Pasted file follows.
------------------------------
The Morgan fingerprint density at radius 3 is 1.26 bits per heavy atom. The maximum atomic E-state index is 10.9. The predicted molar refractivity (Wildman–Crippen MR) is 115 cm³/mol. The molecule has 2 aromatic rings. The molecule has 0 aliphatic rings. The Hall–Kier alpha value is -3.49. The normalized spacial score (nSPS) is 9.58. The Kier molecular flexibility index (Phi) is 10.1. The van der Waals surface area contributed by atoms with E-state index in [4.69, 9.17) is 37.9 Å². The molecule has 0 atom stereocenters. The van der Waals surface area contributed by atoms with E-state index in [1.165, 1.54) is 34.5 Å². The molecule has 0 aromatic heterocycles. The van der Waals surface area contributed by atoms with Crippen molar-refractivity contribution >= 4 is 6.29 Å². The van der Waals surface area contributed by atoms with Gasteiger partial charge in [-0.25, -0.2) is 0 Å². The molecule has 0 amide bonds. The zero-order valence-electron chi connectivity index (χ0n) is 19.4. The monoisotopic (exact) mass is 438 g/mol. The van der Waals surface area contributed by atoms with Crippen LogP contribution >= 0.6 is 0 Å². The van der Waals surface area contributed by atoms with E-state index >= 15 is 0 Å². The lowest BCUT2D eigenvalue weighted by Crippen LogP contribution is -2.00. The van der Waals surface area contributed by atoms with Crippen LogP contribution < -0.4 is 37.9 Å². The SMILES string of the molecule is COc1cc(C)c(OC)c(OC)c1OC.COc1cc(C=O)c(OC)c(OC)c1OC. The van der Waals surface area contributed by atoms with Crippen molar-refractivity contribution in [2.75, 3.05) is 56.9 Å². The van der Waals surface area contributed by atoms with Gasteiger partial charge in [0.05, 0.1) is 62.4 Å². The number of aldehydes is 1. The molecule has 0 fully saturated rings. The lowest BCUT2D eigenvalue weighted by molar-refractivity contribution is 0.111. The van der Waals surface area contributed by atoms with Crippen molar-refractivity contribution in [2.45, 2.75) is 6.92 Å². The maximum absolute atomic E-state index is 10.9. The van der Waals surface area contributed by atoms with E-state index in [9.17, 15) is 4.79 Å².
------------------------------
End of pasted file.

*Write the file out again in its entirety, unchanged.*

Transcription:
The Morgan fingerprint density at radius 3 is 1.26 bits per heavy atom. The maximum atomic E-state index is 10.9. The predicted molar refractivity (Wildman–Crippen MR) is 115 cm³/mol. The molecule has 2 aromatic rings. The molecule has 0 aliphatic rings. The Hall–Kier alpha value is -3.49. The normalized spacial score (nSPS) is 9.58. The Kier molecular flexibility index (Phi) is 10.1. The van der Waals surface area contributed by atoms with E-state index in [4.69, 9.17) is 37.9 Å². The molecule has 0 atom stereocenters. The van der Waals surface area contributed by atoms with E-state index in [1.165, 1.54) is 34.5 Å². The molecule has 0 aromatic heterocycles. The van der Waals surface area contributed by atoms with Crippen molar-refractivity contribution >= 4 is 6.29 Å². The van der Waals surface area contributed by atoms with Gasteiger partial charge in [-0.25, -0.2) is 0 Å². The molecule has 0 amide bonds. The zero-order valence-electron chi connectivity index (χ0n) is 19.4. The monoisotopic (exact) mass is 438 g/mol. The van der Waals surface area contributed by atoms with Crippen LogP contribution >= 0.6 is 0 Å². The van der Waals surface area contributed by atoms with E-state index >= 15 is 0 Å². The lowest BCUT2D eigenvalue weighted by Crippen LogP contribution is -2.00. The van der Waals surface area contributed by atoms with Crippen LogP contribution < -0.4 is 37.9 Å². The SMILES string of the molecule is COc1cc(C)c(OC)c(OC)c1OC.COc1cc(C=O)c(OC)c(OC)c1OC. The van der Waals surface area contributed by atoms with Crippen molar-refractivity contribution in [2.75, 3.05) is 56.9 Å². The van der Waals surface area contributed by atoms with Gasteiger partial charge in [0.05, 0.1) is 62.4 Å². The number of aldehydes is 1. The molecule has 0 fully saturated rings. The lowest BCUT2D eigenvalue weighted by molar-refractivity contribution is 0.111. The van der Waals surface area contributed by atoms with Crippen molar-refractivity contribution in [2.45, 2.75) is 6.92 Å². The maximum absolute atomic E-state index is 10.9. The van der Waals surface area contributed by atoms with E-state index in [9.17, 15) is 4.79 Å².